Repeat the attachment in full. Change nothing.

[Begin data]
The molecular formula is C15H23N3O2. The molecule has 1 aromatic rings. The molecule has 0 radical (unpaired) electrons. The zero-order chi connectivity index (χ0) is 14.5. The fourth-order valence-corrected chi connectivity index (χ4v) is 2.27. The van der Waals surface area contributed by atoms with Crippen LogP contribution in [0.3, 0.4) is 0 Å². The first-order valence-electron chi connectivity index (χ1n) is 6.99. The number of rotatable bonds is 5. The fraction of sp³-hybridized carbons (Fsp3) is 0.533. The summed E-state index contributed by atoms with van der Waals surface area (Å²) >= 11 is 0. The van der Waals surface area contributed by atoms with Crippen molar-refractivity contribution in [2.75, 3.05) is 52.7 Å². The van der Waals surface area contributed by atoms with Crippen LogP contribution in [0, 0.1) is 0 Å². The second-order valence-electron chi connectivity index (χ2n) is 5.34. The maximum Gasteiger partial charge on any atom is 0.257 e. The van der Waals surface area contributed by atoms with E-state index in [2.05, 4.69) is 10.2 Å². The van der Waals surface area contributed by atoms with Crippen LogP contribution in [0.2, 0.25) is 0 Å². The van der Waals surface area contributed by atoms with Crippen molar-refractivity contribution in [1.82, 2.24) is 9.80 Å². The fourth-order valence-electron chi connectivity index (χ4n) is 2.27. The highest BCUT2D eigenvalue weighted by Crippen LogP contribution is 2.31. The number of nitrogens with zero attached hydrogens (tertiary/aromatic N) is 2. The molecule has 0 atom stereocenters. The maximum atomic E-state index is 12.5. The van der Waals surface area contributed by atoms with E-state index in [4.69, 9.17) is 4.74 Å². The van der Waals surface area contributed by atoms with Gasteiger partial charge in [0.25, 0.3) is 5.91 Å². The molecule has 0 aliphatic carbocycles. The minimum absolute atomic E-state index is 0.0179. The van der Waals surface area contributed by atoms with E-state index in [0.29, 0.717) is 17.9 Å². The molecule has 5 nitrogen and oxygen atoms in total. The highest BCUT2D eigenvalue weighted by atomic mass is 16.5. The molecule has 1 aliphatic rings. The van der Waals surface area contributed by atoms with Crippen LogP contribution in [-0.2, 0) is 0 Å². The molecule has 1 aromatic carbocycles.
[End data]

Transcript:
The molecular formula is C15H23N3O2. The molecule has 1 aromatic rings. The molecule has 0 radical (unpaired) electrons. The zero-order chi connectivity index (χ0) is 14.5. The fourth-order valence-corrected chi connectivity index (χ4v) is 2.27. The van der Waals surface area contributed by atoms with Crippen LogP contribution in [0.3, 0.4) is 0 Å². The first-order valence-electron chi connectivity index (χ1n) is 6.99. The number of rotatable bonds is 5. The fraction of sp³-hybridized carbons (Fsp3) is 0.533. The summed E-state index contributed by atoms with van der Waals surface area (Å²) >= 11 is 0. The van der Waals surface area contributed by atoms with Crippen molar-refractivity contribution in [2.75, 3.05) is 52.7 Å². The van der Waals surface area contributed by atoms with Crippen LogP contribution in [0, 0.1) is 0 Å². The second-order valence-electron chi connectivity index (χ2n) is 5.34. The maximum Gasteiger partial charge on any atom is 0.257 e. The van der Waals surface area contributed by atoms with E-state index in [2.05, 4.69) is 10.2 Å². The van der Waals surface area contributed by atoms with Crippen LogP contribution in [0.2, 0.25) is 0 Å². The van der Waals surface area contributed by atoms with Crippen molar-refractivity contribution in [1.82, 2.24) is 9.80 Å². The fourth-order valence-electron chi connectivity index (χ4n) is 2.27. The highest BCUT2D eigenvalue weighted by Crippen LogP contribution is 2.31. The number of nitrogens with zero attached hydrogens (tertiary/aromatic N) is 2. The molecule has 0 atom stereocenters. The maximum atomic E-state index is 12.5. The van der Waals surface area contributed by atoms with E-state index in [4.69, 9.17) is 4.74 Å². The van der Waals surface area contributed by atoms with Gasteiger partial charge in [0.25, 0.3) is 5.91 Å². The molecule has 0 aliphatic carbocycles. The minimum absolute atomic E-state index is 0.0179. The van der Waals surface area contributed by atoms with E-state index in [0.29, 0.717) is 17.9 Å². The molecule has 5 nitrogen and oxygen atoms in total. The highest BCUT2D eigenvalue weighted by atomic mass is 16.5. The molecule has 1 aliphatic rings. The van der Waals surface area contributed by atoms with Crippen LogP contribution in [-0.2, 0) is 0 Å². The molecule has 1 aromatic carbocycles.